A senior cancer specialist today condemned the controversial Liverpool Care Pathway as a corrupt and scandalous system used to free hospital beds of the old and sick.
Professor Mark Glaser said the pathway – in use across the NHS as a way to ease the suffering of the dying – is employed by Health Service managers to clear bed space and to achieve targets that bring more money to their hospitals.
The professor, who treated former Labour Cabinet minister Mo Mowlam during her last illness, said practices in British hospitals are ‘morally bad medicine’ and that he would personally ‘never be treated in a hospital in England’.
Accusing: Oncologist Professor Mark Glaser says NHS managers use the Care Pathway to clear bed space and to achieve targets‘I would go to America because I don’t trust anybody,’ he said.He added that he has removed ‘dozens’ of his own patients from the Liverpool Care Pathway.
The intervention by Professor Glaser, consultant oncologist at Imperial College Healthcare NHS Trust, comes at a time of growing concern over the Liverpool Care Pathway.
A centrepiece of the NHS programme for ‘end-of-life care’, it involves removing life-saving treatment from patients considered to be dying. Commonly, patients are heavily sedated and tubes providing nutrition and fluid are removed. Typically a patient dies 29 hours after being put on the pathway.
But families have complained that loved ones have been put on the pathway when they were not dying and senior medical figures have said it is impossible to predict when a patient will die.Leading doctors opposed to the pathway have said it hastens death and that putting a patient on it is a ‘self-fulfilling prophecy’.
Case and point: Rustie Lee refused permission to allow a Birmingham hospital to put her mother Euginee Edwards on the Liverpool Care Pathway and six days later she was discharged from hospital
Hospitals receive millions in bonus payments in return for hitting targets for numbers of patients put on the Liverpool Care Pathway.
At the weekend Health Secretary Jeremy Hunt promised to reassure patients by making it a legal requirement for doctors to inform families when a patient goes on the pathway, and to obtain their consent. He is expected to announce changes to the rules today.
But Professor Glaser said it was not enough. The 67-year-old consultant, who is in charge of radiotherapy at Charing Cross Hospital, in West London, said: ‘I would like to see a whole inquiry set up to look at patients with incurable diseases, and how patients can be managed within a time limit from the beginning of their pathway to really good pain control and symptom control at the end of the pathway.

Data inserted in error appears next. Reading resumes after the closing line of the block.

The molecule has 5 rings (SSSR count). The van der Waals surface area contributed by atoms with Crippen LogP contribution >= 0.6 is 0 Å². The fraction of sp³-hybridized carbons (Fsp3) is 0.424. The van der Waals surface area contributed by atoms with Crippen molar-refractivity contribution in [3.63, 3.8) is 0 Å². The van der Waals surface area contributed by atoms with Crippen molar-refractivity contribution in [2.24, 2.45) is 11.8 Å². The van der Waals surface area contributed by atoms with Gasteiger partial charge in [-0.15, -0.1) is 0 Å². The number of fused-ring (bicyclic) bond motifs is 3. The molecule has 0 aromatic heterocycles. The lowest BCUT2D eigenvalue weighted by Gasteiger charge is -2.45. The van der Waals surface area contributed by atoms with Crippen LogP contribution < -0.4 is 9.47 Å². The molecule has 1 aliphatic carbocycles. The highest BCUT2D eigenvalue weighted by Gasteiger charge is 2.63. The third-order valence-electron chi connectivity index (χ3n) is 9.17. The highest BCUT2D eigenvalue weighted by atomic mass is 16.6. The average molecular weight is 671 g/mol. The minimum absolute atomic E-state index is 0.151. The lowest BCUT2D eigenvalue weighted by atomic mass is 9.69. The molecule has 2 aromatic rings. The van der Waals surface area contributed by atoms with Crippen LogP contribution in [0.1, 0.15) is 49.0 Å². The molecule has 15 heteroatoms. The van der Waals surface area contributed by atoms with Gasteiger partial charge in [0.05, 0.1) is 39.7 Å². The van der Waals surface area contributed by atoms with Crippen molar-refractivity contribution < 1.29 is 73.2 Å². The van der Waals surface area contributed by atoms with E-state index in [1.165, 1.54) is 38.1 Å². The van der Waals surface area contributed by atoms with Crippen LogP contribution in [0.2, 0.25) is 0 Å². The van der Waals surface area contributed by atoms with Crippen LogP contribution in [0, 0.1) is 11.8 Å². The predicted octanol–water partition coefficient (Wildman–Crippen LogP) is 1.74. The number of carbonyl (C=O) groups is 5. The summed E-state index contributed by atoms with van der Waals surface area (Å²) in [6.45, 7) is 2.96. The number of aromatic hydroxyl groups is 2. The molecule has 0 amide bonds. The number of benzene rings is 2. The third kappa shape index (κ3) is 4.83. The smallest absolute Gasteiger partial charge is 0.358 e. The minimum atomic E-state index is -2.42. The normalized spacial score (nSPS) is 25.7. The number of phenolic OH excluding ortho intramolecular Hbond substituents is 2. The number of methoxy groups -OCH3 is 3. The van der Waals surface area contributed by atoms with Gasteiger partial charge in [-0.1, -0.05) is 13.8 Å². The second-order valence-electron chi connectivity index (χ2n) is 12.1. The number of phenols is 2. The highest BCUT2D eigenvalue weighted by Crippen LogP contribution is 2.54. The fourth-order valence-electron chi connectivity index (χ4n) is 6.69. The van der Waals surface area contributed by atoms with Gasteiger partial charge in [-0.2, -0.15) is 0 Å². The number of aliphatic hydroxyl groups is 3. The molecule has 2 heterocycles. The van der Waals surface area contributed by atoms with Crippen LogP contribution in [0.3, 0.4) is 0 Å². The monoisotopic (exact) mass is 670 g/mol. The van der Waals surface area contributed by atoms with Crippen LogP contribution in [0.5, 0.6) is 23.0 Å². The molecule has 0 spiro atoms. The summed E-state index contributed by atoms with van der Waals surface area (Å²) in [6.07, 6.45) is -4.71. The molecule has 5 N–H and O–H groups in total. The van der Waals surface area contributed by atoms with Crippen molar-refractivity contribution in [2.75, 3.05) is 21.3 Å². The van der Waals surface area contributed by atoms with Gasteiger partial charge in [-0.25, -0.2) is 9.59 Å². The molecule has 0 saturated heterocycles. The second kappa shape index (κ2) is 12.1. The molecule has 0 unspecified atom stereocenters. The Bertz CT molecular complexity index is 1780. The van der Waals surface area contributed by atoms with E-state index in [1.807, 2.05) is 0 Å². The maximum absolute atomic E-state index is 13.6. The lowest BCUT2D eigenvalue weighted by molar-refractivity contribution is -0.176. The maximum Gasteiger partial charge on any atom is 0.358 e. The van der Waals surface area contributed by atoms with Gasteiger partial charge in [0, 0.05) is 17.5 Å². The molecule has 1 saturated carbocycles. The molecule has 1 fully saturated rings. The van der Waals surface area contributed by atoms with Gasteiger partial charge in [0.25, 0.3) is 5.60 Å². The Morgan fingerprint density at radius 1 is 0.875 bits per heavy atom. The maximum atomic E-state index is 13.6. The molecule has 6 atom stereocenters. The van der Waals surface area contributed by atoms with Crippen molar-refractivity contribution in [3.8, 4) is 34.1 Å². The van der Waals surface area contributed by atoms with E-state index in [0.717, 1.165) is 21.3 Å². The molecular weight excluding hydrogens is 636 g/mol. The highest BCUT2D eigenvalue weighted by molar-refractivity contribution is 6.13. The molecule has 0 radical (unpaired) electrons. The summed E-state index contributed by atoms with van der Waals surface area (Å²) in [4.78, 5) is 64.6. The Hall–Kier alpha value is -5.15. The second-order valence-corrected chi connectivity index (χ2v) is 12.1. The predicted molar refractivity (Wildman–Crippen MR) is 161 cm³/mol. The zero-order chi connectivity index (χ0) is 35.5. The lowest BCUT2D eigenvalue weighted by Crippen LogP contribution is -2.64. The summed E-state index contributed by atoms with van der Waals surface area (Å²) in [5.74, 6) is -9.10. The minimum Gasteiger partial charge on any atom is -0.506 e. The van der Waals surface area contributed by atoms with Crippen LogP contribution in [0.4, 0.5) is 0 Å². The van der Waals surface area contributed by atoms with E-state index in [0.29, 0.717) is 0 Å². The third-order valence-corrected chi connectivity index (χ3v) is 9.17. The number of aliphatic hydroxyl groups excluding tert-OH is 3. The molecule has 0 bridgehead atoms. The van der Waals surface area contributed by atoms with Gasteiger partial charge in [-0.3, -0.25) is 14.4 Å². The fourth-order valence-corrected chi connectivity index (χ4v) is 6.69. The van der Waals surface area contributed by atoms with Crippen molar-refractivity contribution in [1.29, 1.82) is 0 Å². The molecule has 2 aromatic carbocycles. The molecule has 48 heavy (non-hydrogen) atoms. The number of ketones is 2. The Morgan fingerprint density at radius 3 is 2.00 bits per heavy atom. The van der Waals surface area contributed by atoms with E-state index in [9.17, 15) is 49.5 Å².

Reassuring: Health Secretary Jeremy Hunt is expected to announce new rules making it a legal requirement to inform families‘You can’t be just guided by admission rates and targets.’ He added: ‘There is nothing more intransigent and corrupt at the moment in medical practices as the hospice Liverpool Pathway movement.
‘It’s not really active or passive euthanasia, it’s negligence. But it is right that all the managers want the bed space and they will take down drips weeks earlier to get people out. That is a scandal.’
Describing the way he believes staff operate to put patients on the pathway, he said: ‘The average example is some poor person whose family is absolutely miserable and a nurse comes in, or a very abrupt palliative care doctor, and says they’re going on the Liverpool Pathway.
‘And then you get the treating doctor, such as myself, rung up by the wife or the daughter in tears, saying, “Oh no, we didn’t want this, we were baffled, we didn’t want to do it, we were bullied”.’
He said he has protested on behalf of such families and has removed dozens of patients from the LCP and put them back on normal care.
He added: ‘Symptom control is right but taking drips from people, actually putting them on the care pathway, is morally bad medicine.’Another leading critic is Professor Patrick Pullicino, a consultant at hospitals in Kent, who has warned of hospitals using the pathway to free beds and get rid of difficult patients. He has also expressed concern at the use of targets and financial incentives for hospitals.
An inquiry into the LCP was started last week by the Department of Health’s End of Life Care Programme, which has been funded with nearly £300million since it was launched in 2008, and which recommends use of the pathway.
A number of medical associations involved in end-of-life care, including the Association of Palliative Medicine, which represents hospice and specialist hospital doctors, will also take part.
However, critics have called for an independent inquiry because the organisations running the inquiry are the same bodies which have been promoting its use in the NHS.